The use of passive scatter proton beams creates increased levels of secondary neutron dose due to the protons' interactions with the scatter foils and collimating components of the nozzle. Specifically, the aperture used to shape the proton beam contributes the most secondary neutron contamination, as it is closest to the patient. Since the aperture is shaping the beam to a smaller size, the aperture is necessarily bombarded with a large amount of protons. Hence, the neutron dose can be limited by making sure that the smallest nozzle to match the aperture should be used. In this way, only the minimal amount of blocking will be used, minimize the neutron dose from the aperture. Additional moving the scatter foils further from the patient can also reduce neutron dose and is used in newer systems.However it is unclear what the clinical relevance of this neutron dose is. Part of the difficulty in determining the effect of secondary neutron production is the difficulty in measuring the whole body dose related to neutrons. These difficulties include: differences in measurement techniques used at different facilities and technical difficulties associated with the measurement of neutron dose in a mixed radiation field as well as within a phantom. These difficulties have provided a wide range of estimates for the whole body dose due to secondary neutrons. Nonetheless, it is generally agreed upon that the whole body neutron doses are too small to cause early or late radiation effects, but of primary concern is the risk of secondary malignancy. The best estimate for the RBE of low energy neutron is approximately 30. However, the majority of secondary neutrons produced in proton therapy will be high energy, and estimates of their RBE are in the range of 25. Calculations suggest that with passive scatter and scanning beam, the doses of secondary radiation are on the order of 10-2 Gy and 10-3 Gy per prescribed Gy of protons, respectively. Studies by Hall et al. have suggested that the lifetime risk for developing a malignancy for a 15 year-old treated with proton therapy with a passive scatter beam is 4.7% and 11.1% for a boy and girl, respectively. The risk was found to decrease substantially with age. It is important to note that these calculations are based on estimated exposures and RBE values. Hence, while it is unclear what the exact exposure and risks are in passive scatter proton beams, ways to minimize secondary neutron production should be implemented.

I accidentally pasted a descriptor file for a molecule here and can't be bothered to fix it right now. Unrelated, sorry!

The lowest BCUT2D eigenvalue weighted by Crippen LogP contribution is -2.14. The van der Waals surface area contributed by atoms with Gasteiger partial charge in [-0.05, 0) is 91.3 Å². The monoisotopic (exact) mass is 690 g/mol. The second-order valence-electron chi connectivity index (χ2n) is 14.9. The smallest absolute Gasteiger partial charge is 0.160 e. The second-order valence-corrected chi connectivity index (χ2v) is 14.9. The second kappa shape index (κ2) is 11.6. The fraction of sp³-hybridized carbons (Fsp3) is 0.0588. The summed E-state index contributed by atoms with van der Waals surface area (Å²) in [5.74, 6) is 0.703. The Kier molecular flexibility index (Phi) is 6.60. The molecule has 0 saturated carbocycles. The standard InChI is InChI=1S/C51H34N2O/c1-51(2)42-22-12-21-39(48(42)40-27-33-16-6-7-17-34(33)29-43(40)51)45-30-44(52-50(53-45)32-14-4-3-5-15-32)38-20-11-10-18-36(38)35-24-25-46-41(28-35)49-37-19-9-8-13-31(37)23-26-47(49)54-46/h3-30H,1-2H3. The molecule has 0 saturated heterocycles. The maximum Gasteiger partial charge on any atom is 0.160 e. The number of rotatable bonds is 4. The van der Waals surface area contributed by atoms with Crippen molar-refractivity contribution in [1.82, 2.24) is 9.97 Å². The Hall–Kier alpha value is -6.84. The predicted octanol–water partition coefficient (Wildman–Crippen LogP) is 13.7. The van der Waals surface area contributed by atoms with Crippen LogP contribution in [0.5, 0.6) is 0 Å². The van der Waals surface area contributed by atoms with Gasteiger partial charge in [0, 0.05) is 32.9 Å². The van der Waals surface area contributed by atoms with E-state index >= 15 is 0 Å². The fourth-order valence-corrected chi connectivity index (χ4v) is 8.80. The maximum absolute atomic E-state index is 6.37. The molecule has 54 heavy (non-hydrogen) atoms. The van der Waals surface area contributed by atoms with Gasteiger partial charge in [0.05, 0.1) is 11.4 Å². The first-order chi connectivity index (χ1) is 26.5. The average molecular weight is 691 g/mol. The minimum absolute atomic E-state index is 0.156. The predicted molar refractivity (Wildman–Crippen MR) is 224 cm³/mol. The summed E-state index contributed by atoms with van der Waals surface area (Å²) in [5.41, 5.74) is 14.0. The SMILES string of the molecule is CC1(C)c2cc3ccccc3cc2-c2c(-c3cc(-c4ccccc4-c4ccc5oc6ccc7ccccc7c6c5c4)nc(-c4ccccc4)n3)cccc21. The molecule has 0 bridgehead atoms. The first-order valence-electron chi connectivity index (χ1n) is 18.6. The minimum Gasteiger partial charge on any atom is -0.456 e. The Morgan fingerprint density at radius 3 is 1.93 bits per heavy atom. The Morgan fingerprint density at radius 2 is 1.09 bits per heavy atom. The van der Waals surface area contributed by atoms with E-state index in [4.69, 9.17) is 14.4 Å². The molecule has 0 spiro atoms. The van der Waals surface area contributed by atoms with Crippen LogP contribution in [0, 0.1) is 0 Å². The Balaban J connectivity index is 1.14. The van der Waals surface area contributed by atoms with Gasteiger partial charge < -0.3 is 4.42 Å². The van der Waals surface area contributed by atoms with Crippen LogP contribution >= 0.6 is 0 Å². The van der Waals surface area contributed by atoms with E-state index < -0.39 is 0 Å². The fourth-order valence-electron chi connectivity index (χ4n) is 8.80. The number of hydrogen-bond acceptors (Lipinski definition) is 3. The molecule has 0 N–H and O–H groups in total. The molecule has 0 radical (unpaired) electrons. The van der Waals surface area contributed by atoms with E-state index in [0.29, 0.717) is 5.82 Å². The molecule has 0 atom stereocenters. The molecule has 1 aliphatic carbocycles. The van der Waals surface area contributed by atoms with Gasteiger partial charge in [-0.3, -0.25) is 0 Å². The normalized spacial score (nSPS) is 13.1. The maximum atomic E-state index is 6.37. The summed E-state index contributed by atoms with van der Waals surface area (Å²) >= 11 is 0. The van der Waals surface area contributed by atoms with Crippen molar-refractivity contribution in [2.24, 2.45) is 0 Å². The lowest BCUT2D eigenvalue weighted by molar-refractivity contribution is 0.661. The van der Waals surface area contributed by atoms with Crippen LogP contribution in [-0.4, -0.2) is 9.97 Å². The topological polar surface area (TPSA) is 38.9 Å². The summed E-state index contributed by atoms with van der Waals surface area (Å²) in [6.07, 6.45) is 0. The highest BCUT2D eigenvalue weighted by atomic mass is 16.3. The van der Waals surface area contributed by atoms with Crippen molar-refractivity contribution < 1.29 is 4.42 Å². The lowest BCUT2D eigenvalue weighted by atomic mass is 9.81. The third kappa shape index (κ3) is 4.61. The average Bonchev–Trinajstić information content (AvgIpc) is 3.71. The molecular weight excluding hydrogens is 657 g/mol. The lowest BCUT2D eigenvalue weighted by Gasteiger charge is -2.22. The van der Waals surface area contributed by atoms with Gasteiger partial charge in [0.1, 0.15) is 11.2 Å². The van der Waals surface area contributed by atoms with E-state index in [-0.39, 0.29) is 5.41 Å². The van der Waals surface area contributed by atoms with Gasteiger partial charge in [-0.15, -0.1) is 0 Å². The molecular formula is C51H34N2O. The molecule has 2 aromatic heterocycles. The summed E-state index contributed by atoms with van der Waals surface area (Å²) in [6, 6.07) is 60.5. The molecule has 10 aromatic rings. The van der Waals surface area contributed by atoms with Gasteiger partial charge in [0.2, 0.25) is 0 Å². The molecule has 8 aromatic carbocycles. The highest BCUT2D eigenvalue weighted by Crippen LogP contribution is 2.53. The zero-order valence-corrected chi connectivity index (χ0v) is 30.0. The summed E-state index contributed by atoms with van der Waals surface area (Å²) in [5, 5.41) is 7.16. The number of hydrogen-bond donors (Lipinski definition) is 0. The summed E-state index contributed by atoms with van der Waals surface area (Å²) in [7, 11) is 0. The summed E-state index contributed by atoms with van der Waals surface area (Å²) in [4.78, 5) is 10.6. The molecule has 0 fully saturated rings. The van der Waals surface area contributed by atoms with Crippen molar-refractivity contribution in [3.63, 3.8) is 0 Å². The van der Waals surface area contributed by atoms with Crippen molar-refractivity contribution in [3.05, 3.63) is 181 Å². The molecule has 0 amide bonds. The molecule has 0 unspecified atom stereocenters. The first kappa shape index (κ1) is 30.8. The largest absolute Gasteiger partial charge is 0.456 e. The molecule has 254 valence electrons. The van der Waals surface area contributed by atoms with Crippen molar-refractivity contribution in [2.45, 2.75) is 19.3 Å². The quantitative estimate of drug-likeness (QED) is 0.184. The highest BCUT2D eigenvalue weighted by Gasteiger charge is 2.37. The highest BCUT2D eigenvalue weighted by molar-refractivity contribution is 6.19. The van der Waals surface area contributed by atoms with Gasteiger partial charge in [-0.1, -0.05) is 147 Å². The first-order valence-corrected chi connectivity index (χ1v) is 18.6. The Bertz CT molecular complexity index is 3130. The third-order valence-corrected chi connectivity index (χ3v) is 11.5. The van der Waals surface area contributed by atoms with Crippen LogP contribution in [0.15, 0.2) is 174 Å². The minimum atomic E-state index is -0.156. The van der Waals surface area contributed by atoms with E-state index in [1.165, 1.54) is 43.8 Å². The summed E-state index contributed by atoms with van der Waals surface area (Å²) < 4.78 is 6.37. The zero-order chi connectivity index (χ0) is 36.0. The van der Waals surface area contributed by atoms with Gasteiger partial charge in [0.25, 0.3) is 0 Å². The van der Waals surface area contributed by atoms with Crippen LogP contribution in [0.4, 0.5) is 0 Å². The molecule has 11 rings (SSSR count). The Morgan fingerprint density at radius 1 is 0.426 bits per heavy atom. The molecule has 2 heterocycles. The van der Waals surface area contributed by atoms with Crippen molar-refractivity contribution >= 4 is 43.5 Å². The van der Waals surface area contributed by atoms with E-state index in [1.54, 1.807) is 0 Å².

In an attempt to better answer the question of neutron dose and secondary malignancy, a retrospective matched study compared patients treated at the Harvard cyclotron facility from 1974-2001 with patients treated with photon therapy extracted from the SEER database. At total of 503 patients treated with protons were matched to one to three patients treated with radiation from the SEER database. Patients treated with a small proton field were not included in this study. Patients from age 1-90 were included in this study with the median age being 62. Median follow up for proton patients was 6.8 years versus 5.2 years for patients treated with photons. All patients were matched for age, year of treatment, histology and site of treatment. The primary outcome of this study was secondary malignancy. It is important to note that the majority of patients treated with protons also received photons for part of their treatment course (typically 20% of the treatment). The results from the study demonstrated that 32 patients (6.4%) treated with protons developed secondary malignancies as compared to 66 patients (13.1%), who received photons and that this difference was statistically significant. Scanning beams do not require the numerous components in the beam line that passive scatter beams require, and hence secondary neutron production is much less of an issue.